Person using a tablet device with a computer screen in the background.

UX and UI are not one and the same. Credit: Taras Shypka on Unsplash.

When in Doubt, Clarify Your Purpose

For all brands, first impressions matter. It’s the difference between engaging your audience upon arrival or repelling them.

To get it right, you need a thoughtful strategy and intentional execution.

Before you sit down to design, it’s important to understand your business and the complexity of the services or products offered. Then, examine your core values and brand purpose to define the ideal visitor experience.

This is the first step towards unlocking the strategy for your digital journey, and it’s a process that needs to happen before designers start to visualise all the different ways a website can come to life.

The terms UX and UI don’t work without the other. When they don’t work in harmony, the customer journey suffers.

This is where communication and clear strategy is so important – especially when there are multiple voices in the mix. Strategists, designers, and developers must communicate their ideas clearly to ensure everyone is on the same page.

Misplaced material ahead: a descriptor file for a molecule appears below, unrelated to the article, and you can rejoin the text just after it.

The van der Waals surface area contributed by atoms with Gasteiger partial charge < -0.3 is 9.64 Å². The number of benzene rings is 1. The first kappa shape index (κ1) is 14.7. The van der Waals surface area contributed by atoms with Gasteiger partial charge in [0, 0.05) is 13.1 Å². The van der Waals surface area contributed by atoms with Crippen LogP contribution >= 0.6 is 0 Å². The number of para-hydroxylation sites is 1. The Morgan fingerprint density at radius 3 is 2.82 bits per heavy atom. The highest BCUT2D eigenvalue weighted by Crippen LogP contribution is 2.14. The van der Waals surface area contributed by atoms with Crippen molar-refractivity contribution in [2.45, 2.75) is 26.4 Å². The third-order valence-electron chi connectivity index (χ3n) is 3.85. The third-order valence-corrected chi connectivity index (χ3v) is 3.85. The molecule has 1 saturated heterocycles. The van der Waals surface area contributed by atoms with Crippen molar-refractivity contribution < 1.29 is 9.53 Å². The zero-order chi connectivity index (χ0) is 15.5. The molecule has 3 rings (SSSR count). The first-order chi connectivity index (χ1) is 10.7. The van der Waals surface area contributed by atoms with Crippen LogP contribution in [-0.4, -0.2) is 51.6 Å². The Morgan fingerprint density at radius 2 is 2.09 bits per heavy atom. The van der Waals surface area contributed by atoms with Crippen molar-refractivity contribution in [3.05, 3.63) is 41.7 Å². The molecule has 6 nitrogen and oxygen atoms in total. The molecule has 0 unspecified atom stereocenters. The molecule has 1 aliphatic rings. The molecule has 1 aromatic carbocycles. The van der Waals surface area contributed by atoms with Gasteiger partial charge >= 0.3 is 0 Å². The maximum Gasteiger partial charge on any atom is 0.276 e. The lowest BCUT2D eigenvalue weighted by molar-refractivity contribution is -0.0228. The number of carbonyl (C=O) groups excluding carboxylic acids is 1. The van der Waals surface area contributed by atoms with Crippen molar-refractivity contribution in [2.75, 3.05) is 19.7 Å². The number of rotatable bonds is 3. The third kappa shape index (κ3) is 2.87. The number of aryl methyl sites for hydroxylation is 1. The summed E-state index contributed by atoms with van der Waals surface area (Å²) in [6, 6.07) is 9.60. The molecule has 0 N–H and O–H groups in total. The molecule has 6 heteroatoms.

Close up of two people in front of a laptop.

It’s important that everyone is on the same page. Credit: John Schnobrich on Unsplash.

A Constant State of Change

Since every digital experience is different, every brand has its own ideas and every customer its own needs. It means the process of UX and UI design is dynamic and in a constant state of change.

Every customer journey should be customised to the brand and its digital environment. There’s simply no room for a cookie-cutter approach with design.

UX should always come first. It is, after all, the very foundation of why you are designing – to delight users.

After formulating a strategy, and once you are certain the UX aligns with both the purpose of the brand and the actual needs of the customer, it’s only then you can move on to the UI phase.

By following this method, designers can maintain consistency and open up a world of visual UI possibilities.